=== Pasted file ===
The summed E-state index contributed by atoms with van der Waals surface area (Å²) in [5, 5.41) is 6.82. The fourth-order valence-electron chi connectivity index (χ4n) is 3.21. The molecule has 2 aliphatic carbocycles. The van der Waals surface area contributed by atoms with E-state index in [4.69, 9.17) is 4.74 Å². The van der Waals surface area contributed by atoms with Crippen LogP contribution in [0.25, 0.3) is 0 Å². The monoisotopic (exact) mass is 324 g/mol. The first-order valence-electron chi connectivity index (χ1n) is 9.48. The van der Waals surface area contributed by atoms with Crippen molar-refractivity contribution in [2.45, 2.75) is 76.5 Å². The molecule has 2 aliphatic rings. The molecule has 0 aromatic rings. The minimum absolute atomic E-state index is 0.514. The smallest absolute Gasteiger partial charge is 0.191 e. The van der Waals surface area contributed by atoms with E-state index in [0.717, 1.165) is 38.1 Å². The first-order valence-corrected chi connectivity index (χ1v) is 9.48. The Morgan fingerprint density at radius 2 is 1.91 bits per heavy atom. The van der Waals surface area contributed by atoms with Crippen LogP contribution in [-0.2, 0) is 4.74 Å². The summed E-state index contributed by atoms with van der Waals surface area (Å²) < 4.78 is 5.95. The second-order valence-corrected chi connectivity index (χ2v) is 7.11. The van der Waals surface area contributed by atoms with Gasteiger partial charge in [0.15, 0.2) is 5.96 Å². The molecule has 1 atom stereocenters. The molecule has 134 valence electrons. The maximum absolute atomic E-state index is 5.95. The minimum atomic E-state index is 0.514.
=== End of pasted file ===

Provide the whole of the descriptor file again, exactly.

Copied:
The summed E-state index contributed by atoms with van der Waals surface area (Å²) in [5, 5.41) is 6.82. The fourth-order valence-electron chi connectivity index (χ4n) is 3.21. The molecule has 2 aliphatic carbocycles. The van der Waals surface area contributed by atoms with E-state index in [4.69, 9.17) is 4.74 Å². The van der Waals surface area contributed by atoms with Crippen LogP contribution in [0.25, 0.3) is 0 Å². The monoisotopic (exact) mass is 324 g/mol. The first-order valence-electron chi connectivity index (χ1n) is 9.48. The van der Waals surface area contributed by atoms with Crippen molar-refractivity contribution in [2.45, 2.75) is 76.5 Å². The molecule has 2 aliphatic rings. The molecule has 0 aromatic rings. The minimum absolute atomic E-state index is 0.514. The smallest absolute Gasteiger partial charge is 0.191 e. The van der Waals surface area contributed by atoms with E-state index in [0.717, 1.165) is 38.1 Å². The first-order valence-corrected chi connectivity index (χ1v) is 9.48. The Morgan fingerprint density at radius 2 is 1.91 bits per heavy atom. The van der Waals surface area contributed by atoms with Crippen LogP contribution in [-0.2, 0) is 4.74 Å². The summed E-state index contributed by atoms with van der Waals surface area (Å²) < 4.78 is 5.95. The second-order valence-corrected chi connectivity index (χ2v) is 7.11. The van der Waals surface area contributed by atoms with Gasteiger partial charge in [0.15, 0.2) is 5.96 Å². The molecule has 1 atom stereocenters. The molecule has 134 valence electrons. The maximum absolute atomic E-state index is 5.95. The minimum atomic E-state index is 0.514.